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09/01/19

Origins of Confidentiality in Mediation

Origins of Confidentiality in Mediation

Keith Strutt - Regional Managing Director, Driver Trett UK looks at the practical effects of confidentiality in the mediation process.

Mediation is a practical process of assisted negotiation which has confidentiality at its heart.

The promotion of mediation

Mediation sits against the backdrop of ever increasing time and cost for the formal adjudication of disputes, in either the courts or arbitration; along with the suggestion that the general populace – as opposed to those with significant wealth or access to state support for litigation – are effectively barred from access to formal assistance in settling their disputes¹. The ancient and widely used method of dispute resolution, mediation, has been co-opted into the public policy of many countries in an attempt to ‘improve’ access to justice. In the UK, the need to improve the quality and delivery of access to dispute resolution was made in support of alternative dispute resolution (ADR) in general (and by implication mediation) by Lord Woolf and his report ‘Access to Justice’².

The process of mediation has wide spread support across the world. From governments of all types, from command to capitalist economies, and from common law to civil law jurisdictions; and just about every point in between.

It seems clear that the attraction of a flexible, fast, and cost-effective process of dispute resolution is widely appreciated; not least by parties for whom the confidential nature of their private dispute leads them toward a process whose very nature, it seems, relies on confidence and confidentiality. The ubiquity of confidentiality and mediation appears widely accepted but perhaps a few authorities would be helpful as an illustration. The Commission for the European Communities: Green Paper on alternative dispute resolution in civil and commercial law³ at section 3.2.2.1 states:

‘Confidentiality appears to be the key to success of ADRs because it helps guarantee the frankness of the parties and the sincerity of the communications exchanged in the course of the procedure’.

The court, in support of confidentiality in ADR, in Halsey v Milton Keynes4, stated:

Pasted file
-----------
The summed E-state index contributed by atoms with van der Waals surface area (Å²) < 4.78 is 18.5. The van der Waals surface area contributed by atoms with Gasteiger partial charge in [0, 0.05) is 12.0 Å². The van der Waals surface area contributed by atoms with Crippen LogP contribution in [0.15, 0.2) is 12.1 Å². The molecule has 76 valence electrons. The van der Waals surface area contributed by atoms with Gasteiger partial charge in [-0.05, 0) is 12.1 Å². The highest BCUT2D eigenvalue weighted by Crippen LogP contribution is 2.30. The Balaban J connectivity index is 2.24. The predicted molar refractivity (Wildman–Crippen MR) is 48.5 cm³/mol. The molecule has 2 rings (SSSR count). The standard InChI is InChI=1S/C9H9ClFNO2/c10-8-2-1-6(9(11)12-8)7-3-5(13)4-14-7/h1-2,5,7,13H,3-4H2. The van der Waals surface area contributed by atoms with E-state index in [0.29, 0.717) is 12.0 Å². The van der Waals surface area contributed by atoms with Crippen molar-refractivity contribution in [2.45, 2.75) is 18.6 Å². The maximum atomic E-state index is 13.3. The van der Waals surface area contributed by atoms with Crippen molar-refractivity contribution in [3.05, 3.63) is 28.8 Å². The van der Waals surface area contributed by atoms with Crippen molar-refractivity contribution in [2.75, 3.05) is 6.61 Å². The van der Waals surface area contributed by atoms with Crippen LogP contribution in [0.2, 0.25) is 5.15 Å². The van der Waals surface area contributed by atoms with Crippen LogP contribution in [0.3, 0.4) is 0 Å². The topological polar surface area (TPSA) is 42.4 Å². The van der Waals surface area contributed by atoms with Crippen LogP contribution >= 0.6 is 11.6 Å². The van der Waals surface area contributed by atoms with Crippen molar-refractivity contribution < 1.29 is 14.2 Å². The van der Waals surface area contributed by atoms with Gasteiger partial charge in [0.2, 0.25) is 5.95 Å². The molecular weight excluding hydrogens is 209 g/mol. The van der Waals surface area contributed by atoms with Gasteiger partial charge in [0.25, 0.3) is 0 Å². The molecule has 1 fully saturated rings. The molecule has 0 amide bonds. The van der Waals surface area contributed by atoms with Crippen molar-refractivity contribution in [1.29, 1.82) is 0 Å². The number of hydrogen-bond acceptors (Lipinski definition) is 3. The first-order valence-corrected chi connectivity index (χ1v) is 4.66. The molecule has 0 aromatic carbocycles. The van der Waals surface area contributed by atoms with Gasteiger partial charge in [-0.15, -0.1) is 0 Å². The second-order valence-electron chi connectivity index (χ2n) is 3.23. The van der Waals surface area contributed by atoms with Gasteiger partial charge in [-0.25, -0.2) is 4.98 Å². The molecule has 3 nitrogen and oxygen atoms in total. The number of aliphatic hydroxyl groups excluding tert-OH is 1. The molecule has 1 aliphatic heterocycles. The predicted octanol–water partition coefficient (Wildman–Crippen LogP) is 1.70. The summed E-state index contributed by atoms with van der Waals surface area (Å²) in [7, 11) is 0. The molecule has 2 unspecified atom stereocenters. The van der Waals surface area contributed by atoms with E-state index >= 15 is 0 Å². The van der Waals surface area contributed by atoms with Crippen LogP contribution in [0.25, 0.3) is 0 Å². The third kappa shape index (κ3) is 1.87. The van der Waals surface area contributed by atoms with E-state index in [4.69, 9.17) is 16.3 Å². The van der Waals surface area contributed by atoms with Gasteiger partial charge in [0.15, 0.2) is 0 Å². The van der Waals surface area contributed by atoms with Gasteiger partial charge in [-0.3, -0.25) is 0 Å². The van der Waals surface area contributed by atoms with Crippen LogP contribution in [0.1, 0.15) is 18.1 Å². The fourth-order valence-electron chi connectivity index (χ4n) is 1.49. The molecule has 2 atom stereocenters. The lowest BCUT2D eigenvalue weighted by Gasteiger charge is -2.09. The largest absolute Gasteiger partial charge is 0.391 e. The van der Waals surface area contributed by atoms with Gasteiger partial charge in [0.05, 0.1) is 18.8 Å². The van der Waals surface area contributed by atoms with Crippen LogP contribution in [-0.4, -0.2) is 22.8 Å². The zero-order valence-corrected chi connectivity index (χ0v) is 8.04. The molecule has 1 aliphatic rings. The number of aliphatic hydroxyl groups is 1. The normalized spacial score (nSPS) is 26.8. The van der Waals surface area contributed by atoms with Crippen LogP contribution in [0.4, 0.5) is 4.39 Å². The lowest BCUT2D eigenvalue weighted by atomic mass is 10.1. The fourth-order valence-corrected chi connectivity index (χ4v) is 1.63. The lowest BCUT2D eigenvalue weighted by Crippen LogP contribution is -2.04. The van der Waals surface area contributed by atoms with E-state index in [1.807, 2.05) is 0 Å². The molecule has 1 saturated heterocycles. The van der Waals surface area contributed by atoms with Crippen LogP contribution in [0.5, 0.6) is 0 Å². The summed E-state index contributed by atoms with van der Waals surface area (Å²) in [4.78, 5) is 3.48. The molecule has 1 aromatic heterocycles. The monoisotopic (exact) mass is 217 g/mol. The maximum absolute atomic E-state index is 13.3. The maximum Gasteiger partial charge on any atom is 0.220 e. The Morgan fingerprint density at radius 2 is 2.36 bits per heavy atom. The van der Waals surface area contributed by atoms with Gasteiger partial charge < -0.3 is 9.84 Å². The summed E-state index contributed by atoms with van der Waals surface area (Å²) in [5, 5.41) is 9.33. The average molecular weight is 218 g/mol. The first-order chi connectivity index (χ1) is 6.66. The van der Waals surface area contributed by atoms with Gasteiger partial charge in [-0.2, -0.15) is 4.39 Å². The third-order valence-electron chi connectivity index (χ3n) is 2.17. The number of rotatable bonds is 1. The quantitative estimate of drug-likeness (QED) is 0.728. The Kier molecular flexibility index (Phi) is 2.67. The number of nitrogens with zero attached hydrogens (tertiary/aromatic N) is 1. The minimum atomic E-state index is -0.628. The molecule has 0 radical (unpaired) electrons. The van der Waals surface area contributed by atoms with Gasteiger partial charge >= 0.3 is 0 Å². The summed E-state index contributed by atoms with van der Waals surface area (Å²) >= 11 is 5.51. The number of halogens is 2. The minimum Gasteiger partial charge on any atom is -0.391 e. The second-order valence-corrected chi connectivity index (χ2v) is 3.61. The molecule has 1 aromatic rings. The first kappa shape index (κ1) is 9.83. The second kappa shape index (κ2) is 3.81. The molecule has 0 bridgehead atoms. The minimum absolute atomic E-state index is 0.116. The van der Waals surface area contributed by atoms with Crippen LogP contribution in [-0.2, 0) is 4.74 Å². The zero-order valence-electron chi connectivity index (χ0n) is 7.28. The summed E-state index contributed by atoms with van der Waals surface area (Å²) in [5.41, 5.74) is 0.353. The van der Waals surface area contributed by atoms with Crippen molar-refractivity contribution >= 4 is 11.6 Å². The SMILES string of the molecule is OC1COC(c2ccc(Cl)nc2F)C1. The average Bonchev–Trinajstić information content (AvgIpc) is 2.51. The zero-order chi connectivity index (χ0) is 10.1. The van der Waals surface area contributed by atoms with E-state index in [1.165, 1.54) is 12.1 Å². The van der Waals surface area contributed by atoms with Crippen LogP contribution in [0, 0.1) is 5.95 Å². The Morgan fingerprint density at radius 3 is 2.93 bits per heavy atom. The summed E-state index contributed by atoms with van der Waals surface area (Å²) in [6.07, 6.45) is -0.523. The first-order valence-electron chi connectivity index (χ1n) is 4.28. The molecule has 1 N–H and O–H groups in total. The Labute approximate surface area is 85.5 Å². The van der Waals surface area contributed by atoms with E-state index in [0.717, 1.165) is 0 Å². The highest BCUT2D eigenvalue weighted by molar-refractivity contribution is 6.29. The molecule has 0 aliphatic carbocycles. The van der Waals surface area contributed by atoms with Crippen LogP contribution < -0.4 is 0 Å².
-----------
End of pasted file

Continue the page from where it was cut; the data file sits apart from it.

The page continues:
‘We make it clear at the outset that it was common ground before us (and we accept) that the parties are entitled in an ADR to adopt whatever position they wish, and if as a result the dispute is not settled, that is not a matter for the court. As submitted by the Law Society, if the integrity and confidentiality of the process is to be respected, the court should not know, and therefore should not investigate, why the process did not result in agreement’.

The need for confidentiality

So, it appears that the majority are convinced about the need for confidentiality in mediation, but why should this be so? The most widely used of the formal dispute resolution processes, litigation in the courts5, is a public process and appears none the worse for it. The key to the answer appears to lie in an appreciation of what mediation actually is and what it sets out to achieve.

Mediation objectives

Mediation is not a public forum; neither does it set out to establish rights and obligations in law. It does not attempt to provide a correct answer to the problem at hand and it most certainly does not attempt to find and impose a ‘just’ solution.

Mediation is, at its heart, consensual assisted negotiation. It is the logical extension of the first port of call in dispute resolution, that being negotiation. When negotiation has failed (although in truth it is the parties that fail), mediation can be seen as a continuation of the process – or as is often the case, the first step when it is clear that the normal process of discussion will never lead to a settlement.

A neutral third-party joins the negotiations and assists the parties to maintain communication and, when appropriate, gently assist the participants to evaluate their own position, make offers, and consider counter offers. The whole process is akin to a complex dance through the issues; the skilful mediator helping parties form realistic views, make offers of settlement from which they can gradually learn each other’s position and expectations, and explore alternative solutions to the problem.

The objective is to enable the parties to settle, to arrive at not the right answer, but at an answer both can live with, even if they do not particularly like the final outcome.

Confidence and confidentiality